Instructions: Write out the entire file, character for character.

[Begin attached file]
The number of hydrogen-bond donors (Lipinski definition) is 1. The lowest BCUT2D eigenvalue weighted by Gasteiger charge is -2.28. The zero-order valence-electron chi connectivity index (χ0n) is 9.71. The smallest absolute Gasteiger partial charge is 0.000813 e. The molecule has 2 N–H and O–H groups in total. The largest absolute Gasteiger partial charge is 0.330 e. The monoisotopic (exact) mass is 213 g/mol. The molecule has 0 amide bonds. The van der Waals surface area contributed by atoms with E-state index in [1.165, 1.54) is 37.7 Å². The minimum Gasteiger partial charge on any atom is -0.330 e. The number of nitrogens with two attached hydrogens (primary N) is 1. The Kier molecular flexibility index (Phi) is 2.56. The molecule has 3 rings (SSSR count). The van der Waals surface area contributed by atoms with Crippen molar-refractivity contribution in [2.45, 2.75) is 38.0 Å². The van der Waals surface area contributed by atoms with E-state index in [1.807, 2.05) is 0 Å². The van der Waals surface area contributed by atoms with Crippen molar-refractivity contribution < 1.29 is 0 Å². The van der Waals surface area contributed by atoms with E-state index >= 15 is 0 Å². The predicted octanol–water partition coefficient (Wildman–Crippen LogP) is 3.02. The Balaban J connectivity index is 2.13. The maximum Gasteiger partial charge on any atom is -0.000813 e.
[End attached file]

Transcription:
The number of hydrogen-bond donors (Lipinski definition) is 1. The lowest BCUT2D eigenvalue weighted by Gasteiger charge is -2.28. The zero-order valence-electron chi connectivity index (χ0n) is 9.71. The smallest absolute Gasteiger partial charge is 0.000813 e. The molecule has 2 N–H and O–H groups in total. The largest absolute Gasteiger partial charge is 0.330 e. The monoisotopic (exact) mass is 213 g/mol. The molecule has 0 amide bonds. The van der Waals surface area contributed by atoms with E-state index in [1.165, 1.54) is 37.7 Å². The minimum Gasteiger partial charge on any atom is -0.330 e. The number of nitrogens with two attached hydrogens (primary N) is 1. The Kier molecular flexibility index (Phi) is 2.56. The molecule has 3 rings (SSSR count). The van der Waals surface area contributed by atoms with Crippen molar-refractivity contribution in [2.45, 2.75) is 38.0 Å². The van der Waals surface area contributed by atoms with E-state index in [1.807, 2.05) is 0 Å². The van der Waals surface area contributed by atoms with Crippen molar-refractivity contribution < 1.29 is 0 Å². The van der Waals surface area contributed by atoms with E-state index >= 15 is 0 Å². The predicted octanol–water partition coefficient (Wildman–Crippen LogP) is 3.02. The Balaban J connectivity index is 2.13. The maximum Gasteiger partial charge on any atom is -0.000813 e.